InVitro Toxicity Endpoints

In order to assess the potential toxicity of chemical substances, several in-vitro tests have been developed by measuring different biological endpoints, which are summarized in Table 4.2.

Over recent years, research investigations into apoptosis have provided extensive knowledge of the mechanisms involved in cell death, and this in turn has led to the development of mechanistically based endpoints. Many morphological and biological changes that may occur at the cellular membrane, nucleus, specific

Table 4.2 Common biological endpoints assessed by in-vitro toxicity tests (from [28, 42, 50, 52, 56-59]).

Biological endpoint

Detection method

Cell morphology

Cell size and shape

Cell-cell contacts

Nuclear number, size, shape and inclusions

Nuclear or cytoplasmic vacuolation

Cell viability

Trypan blue dye exclusion

Diacetyl fluorescein uptake

Cell counting

Replating efficiency

Cell metabolism

Mitochondrial integrity (MTT, MTS and XTT tetrazolium salt assays)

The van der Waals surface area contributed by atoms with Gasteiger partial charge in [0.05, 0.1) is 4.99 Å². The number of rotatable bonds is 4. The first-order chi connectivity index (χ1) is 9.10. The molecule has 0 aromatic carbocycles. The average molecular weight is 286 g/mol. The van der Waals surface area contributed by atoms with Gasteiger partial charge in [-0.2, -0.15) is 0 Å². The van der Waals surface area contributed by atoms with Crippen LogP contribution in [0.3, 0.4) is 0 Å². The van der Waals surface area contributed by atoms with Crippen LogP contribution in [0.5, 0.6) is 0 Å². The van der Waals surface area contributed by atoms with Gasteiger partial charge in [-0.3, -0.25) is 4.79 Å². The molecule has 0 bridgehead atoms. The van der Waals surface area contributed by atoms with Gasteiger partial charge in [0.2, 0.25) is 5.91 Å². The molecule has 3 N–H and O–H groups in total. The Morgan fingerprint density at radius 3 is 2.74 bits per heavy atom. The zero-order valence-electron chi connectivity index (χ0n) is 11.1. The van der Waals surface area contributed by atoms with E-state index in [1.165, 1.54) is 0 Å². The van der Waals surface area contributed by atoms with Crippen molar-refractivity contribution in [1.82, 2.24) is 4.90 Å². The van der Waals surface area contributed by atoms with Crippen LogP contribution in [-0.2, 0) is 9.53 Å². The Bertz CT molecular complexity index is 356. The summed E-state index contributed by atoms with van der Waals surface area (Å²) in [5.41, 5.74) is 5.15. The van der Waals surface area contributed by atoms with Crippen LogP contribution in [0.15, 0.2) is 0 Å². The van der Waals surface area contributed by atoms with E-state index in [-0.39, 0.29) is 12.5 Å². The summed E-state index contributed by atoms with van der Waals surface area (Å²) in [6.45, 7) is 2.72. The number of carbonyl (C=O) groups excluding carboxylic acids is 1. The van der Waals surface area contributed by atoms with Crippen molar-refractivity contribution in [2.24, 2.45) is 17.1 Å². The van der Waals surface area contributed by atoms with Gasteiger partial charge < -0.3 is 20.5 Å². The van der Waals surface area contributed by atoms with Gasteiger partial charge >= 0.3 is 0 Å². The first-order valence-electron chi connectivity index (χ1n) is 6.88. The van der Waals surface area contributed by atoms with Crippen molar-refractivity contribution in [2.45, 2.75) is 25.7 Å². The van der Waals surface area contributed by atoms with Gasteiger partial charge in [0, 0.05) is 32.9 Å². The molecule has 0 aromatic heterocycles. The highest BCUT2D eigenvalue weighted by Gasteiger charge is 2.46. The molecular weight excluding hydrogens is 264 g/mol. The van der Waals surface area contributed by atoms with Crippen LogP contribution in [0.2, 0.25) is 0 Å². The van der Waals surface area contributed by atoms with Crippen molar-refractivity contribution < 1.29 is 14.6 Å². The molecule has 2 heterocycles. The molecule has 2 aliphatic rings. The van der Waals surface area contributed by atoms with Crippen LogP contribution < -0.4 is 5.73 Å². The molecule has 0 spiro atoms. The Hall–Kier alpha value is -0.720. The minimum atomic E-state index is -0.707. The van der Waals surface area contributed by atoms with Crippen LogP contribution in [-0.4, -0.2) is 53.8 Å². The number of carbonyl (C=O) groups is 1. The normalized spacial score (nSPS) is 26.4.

Lysosome and Golgi body activity (Neutral red uptake)

Cofactor depletion (e.g., ATP content)

Membrane leakage

Loss of enzymes (e.g., LDH), ions or cofactors (e.g., Ca2+, K+, NADPH)

Leakage of pre-labeled markers (e.g., 51Cr or fluorescein)

Cell proliferation

Cell counting

Total protein content (e.g., methylene blue, Coomassie blue,

kenacid blue)

DNA content (e.g., Hoechst 33342)

Colony formation

Cell adhesion

Attachment to culture surface

Detachment from culture surface

Cell-cell adhesion

Radioisotope

Thymidine incorporation into DNA

incorporation

Uridine incorporation into RNA

Amino acids incorporation into proteins

proteases and DNA level can be used as biological endpoints for measuring apoptosis [52, 59]. Moreover, the rapid progress in genomic, transcriptomic (gene expression) and proteomic technologies has created a unique powerful tool in toxicological investigations [44].

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